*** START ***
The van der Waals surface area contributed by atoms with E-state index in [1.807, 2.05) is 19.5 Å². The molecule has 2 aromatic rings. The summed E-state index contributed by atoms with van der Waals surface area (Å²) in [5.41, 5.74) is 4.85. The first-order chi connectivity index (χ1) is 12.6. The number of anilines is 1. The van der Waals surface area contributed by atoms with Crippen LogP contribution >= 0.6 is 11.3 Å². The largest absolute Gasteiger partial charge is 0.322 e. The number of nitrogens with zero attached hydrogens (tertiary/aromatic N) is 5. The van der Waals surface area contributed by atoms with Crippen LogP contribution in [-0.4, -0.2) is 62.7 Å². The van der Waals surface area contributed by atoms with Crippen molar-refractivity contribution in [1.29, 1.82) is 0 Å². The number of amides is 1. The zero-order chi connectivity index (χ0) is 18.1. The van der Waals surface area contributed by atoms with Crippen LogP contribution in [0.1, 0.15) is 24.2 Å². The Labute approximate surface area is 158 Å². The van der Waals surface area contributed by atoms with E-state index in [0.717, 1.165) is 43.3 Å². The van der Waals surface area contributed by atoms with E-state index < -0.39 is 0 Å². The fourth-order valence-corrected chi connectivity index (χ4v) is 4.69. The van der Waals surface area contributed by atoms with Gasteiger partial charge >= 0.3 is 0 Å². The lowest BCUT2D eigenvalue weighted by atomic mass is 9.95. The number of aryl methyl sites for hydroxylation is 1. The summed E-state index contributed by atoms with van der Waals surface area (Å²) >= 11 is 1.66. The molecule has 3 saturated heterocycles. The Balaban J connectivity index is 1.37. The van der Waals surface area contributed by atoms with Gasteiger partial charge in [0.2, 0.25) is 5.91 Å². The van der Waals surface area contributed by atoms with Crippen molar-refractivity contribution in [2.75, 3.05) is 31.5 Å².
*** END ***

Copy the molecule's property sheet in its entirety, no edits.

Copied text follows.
The van der Waals surface area contributed by atoms with E-state index in [1.807, 2.05) is 19.5 Å². The molecule has 2 aromatic rings. The summed E-state index contributed by atoms with van der Waals surface area (Å²) in [5.41, 5.74) is 4.85. The first-order chi connectivity index (χ1) is 12.6. The number of anilines is 1. The van der Waals surface area contributed by atoms with Crippen LogP contribution >= 0.6 is 11.3 Å². The largest absolute Gasteiger partial charge is 0.322 e. The number of nitrogens with zero attached hydrogens (tertiary/aromatic N) is 5. The van der Waals surface area contributed by atoms with Crippen LogP contribution in [-0.4, -0.2) is 62.7 Å². The van der Waals surface area contributed by atoms with Crippen molar-refractivity contribution in [1.29, 1.82) is 0 Å². The number of amides is 1. The zero-order chi connectivity index (χ0) is 18.1. The van der Waals surface area contributed by atoms with Crippen LogP contribution in [0.1, 0.15) is 24.2 Å². The Labute approximate surface area is 158 Å². The van der Waals surface area contributed by atoms with E-state index in [0.717, 1.165) is 43.3 Å². The van der Waals surface area contributed by atoms with E-state index < -0.39 is 0 Å². The fourth-order valence-corrected chi connectivity index (χ4v) is 4.69. The van der Waals surface area contributed by atoms with Gasteiger partial charge >= 0.3 is 0 Å². The lowest BCUT2D eigenvalue weighted by atomic mass is 9.95. The number of aryl methyl sites for hydroxylation is 1. The summed E-state index contributed by atoms with van der Waals surface area (Å²) >= 11 is 1.66. The molecule has 3 saturated heterocycles. The Balaban J connectivity index is 1.37. The van der Waals surface area contributed by atoms with Gasteiger partial charge in [0.2, 0.25) is 5.91 Å². The van der Waals surface area contributed by atoms with Crippen molar-refractivity contribution in [2.75, 3.05) is 31.5 Å².